As published in the Providence Sunday Journal, July 16, 2017. [Photo: NASA]
On July 20, 1969, the Boston Red Sox completed a weekend sweep of the division-leading Baltimore Orioles, but the Fenway faithful weren’t getting their hopes up. The Sox still trailed the powerhouse O’s by 11 games.
Besides, at least for the moment, another match-up had eclipsed baseball for the attention of most New Englanders, not to mention the rest of the world: The United States and the Soviet Union were in the ninth inning of their race to the moon, and the Americans were ready to close things out.
The Apollo 11 lunar module touched down on the surface of the moon at 4:18 EDT that Sunday afternoon, fulfilling President John F. Kennedy’s challenge to the nation eight years earlier to accomplish the feat before the end of the decade. To say that JFK’s bold vision had captured the imagination of Americans is an understatement. References to space suffused pop culture in the 1960s and would continue to do so for years to come.
In our kitchens, we munched on Space Food Sticks and sipped Tang, the orange powdered breakfast drink that John Glenn had once quaffed in orbit; on our televisions, we watched “Lost In Space,” “Star Trek,” and “The Jetsons”; and on the radio, Sinatra advised that a girl’s kiss could “fly me to the moon.”
One of the most captivating songs to emerge during the Space Race was David Bowie’s “Space Oddity,” which tells the story of fictional astronaut Major Tom. The single, released five days before the Apollo 11 launch, traded on the ever-present danger inherent in space exploration. What if something went wrong, as it had with Apollo 1 when a cockpit fire took the lives of the three crew members? Or what if a spacecraft were unable to return home, as is the case with Major Tom? He leaves us with a wistful lament from the heavens: “Planet Earth is blue and there’s nothing I can do.”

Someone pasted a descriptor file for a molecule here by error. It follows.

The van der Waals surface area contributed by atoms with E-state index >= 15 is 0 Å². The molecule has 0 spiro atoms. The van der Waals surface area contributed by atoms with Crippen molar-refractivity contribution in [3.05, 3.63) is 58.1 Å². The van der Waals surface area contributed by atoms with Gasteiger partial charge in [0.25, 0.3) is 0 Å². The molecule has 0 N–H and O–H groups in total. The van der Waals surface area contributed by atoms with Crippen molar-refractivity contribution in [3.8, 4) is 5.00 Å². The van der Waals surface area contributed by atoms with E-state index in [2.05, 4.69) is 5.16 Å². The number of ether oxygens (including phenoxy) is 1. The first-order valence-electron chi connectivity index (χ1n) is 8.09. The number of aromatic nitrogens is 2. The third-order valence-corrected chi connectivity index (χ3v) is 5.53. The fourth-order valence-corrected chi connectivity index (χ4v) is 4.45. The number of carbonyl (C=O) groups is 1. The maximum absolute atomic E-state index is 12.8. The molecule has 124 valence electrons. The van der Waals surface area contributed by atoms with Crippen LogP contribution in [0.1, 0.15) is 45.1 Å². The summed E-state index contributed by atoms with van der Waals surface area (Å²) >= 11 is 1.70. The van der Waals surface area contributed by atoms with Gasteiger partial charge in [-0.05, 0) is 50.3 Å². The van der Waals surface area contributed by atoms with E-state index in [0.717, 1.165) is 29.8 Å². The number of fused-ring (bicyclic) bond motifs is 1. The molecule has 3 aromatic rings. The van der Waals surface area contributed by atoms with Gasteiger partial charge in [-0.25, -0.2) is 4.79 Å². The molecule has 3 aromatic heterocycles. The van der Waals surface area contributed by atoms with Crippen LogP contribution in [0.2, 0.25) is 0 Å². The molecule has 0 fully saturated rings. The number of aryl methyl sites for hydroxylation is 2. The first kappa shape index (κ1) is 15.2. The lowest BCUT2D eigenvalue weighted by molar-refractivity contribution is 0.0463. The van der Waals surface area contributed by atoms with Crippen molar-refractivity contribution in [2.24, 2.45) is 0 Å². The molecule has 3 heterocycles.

(Bowie’s hit was prescient: in April 1970, an oxygen tank explosion forced Apollo 13 to abort its lunar landing and raised the harrowing specter that the spacecraft and crew would be cast into orbital oblivion. Such a fate was averted, thanks to some improvised ingenuity by NASA.)
Earth was a tumultuous place in 1969 as protests against the Vietnam War raged in the United States, the Troubles escalated in Northern Ireland, and food blockades in the Biafran War caused widespread famine.
The moon landing provided a breathtaking, if fleeting, respite from worldly woes, as well as an unprecedented collective human event. More than half a billion people tuned in on television as the astronauts stepped onto the moon’s surface. Neil Armstrong spoke for all nations and peoples when he said, “That’s one small step for [a] man, one giant leap for mankind.” Buzz Aldrin was more succinct, but equally poetic: “Magnificent desolation.”
Back on Earth, people marveled.
Novelist Vladimir Nabokov offered this in the New York Times the following day: “Treading the soil of the moon, palpating its pebbles, tasting the panic and splendor of the event, feeling in the pit of one’s stomach the separation from terra … these form the most romantic sensation an explorer has ever known.”
On CBS, Walter Cronkite said, “The least of us is improved by the things done by the best of us, because if we are not able to land at least we are able to follow.”
In the fall, my father gave my brothers and me a hardcover book commemorating the Apollo 11 mission. On the front flyleaf, he wrote: “Never forget the day man reached for the stars.”
But 48 years later, perhaps no statement is as poignant as the one inscribed on the stainless-steel plaque left behind by Armstrong and Aldrin: “Here men from the planet Earth first set foot upon the Moon, July 1969 A.D. We came in peace for all mankind.”
In today’s inflamed geopolitical climate, I am struck by the benevolence of those words and the unanimity, however idealistic, they expressed.